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How does "ver" translate in the following interaction? In English, we would say "My tattoos have to do with the youthful fashion that I love", however, all the other meanings of "ver" other than "to see" are all synonyms i.e. "to watch", "to check", "to witness".

(The following interaction is from the WJEC A Level Spanish digital resources)

P.- ¿Crees que tener un tatuaje afecta tu personalidad?

R.- Al contrario, es que llevo tatuajes por la personalidad que tengo.

P.- ¿Es decir?

R.- Mis tatuajes tienen que ver con la moda juvenil que me encanta. Además, me gusta ser algo rebelde. En el instituto siempre he sido así.

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You cannot ask for the meaning of a single word in a phrasal verb. That's the same as asking for the meaning of "up" in "I came up with a solution". You can't translate just "up", you translate "come up" as a whole. It's the same here.

The phrasal verb you are looking for is "tener que ver", defined in RAE's dictionary as follows:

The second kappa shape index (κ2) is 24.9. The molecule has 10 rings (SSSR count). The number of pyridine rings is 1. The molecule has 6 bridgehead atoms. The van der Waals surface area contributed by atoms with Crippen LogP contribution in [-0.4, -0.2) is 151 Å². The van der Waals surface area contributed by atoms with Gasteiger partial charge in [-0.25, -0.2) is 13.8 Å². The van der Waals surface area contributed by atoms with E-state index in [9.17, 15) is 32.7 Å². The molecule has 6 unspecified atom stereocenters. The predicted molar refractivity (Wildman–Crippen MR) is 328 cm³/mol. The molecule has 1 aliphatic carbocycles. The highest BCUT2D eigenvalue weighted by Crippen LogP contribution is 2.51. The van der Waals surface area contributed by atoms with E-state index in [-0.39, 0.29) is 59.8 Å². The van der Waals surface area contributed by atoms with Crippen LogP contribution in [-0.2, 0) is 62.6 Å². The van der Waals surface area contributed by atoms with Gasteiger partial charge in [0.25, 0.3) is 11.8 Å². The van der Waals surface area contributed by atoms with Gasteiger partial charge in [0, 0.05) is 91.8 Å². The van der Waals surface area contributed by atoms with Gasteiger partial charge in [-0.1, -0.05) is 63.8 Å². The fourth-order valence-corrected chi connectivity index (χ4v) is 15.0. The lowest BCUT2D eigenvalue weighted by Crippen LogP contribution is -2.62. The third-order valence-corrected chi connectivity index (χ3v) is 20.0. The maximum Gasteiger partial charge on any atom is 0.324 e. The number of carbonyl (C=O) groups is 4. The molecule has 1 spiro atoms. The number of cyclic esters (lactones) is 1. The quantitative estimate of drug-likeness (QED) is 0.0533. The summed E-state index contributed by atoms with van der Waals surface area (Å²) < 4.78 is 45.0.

tener que ver alguien o algo con otra persona o cosa

  1. loc. verb. Haber entre ellos alguna conexión, relación o semejanza.

Translated: "To exist a connection, relation or likeness between two people or two things". That's the same as the English expression "to have something to do", as you properly note in the question.

Nonetheless, maybe a better question would be why do we use the verb "ver" in that phrasal verb? Well, we can consider that the sight is the most important sense we have to be aware of our surroundings. So through the sight is how we better perceive the likeness between two similar objects. This is acknowledged in a couple of meanings of the verb "ver":

  1. prnl. Traslucirse la imagen o semejanza de algo. El carácter del padre se ve en el hijo.

  2. prnl. Dicho de una cosa: Parecer o evidenciarse. Se ve que tendremos elecciones pronto.

Those two examples can be translated as "the personality of the father is perceived in the son" (you perceive the likeness of the personalities) and "it seems that we're going to vote soon" (you perceive something that is likely to happen).

The phrasal verb "tener que ver" is as old as the Spanish language itself. Here you have an example of its usage in the XIII century, in an old form of "tuviere que ver":

Si el mançebo asoldadado ouiere que ver con la clauera de su sennor & lo pudiere prouar con testigos, el mançebo pierda la soldada que ouiere seruido & saquenlo de casa sin calonna njnguna.

Anonymous, "Fuero de Cuenca", 1284-1295 (Spain).

An attempt to translate that:

If the hired youngster has something to do with the keeper of the keys of his master's treasure, and that can be proven by witnesses, may he lose his wage and be thrown away from the house without further judgement.

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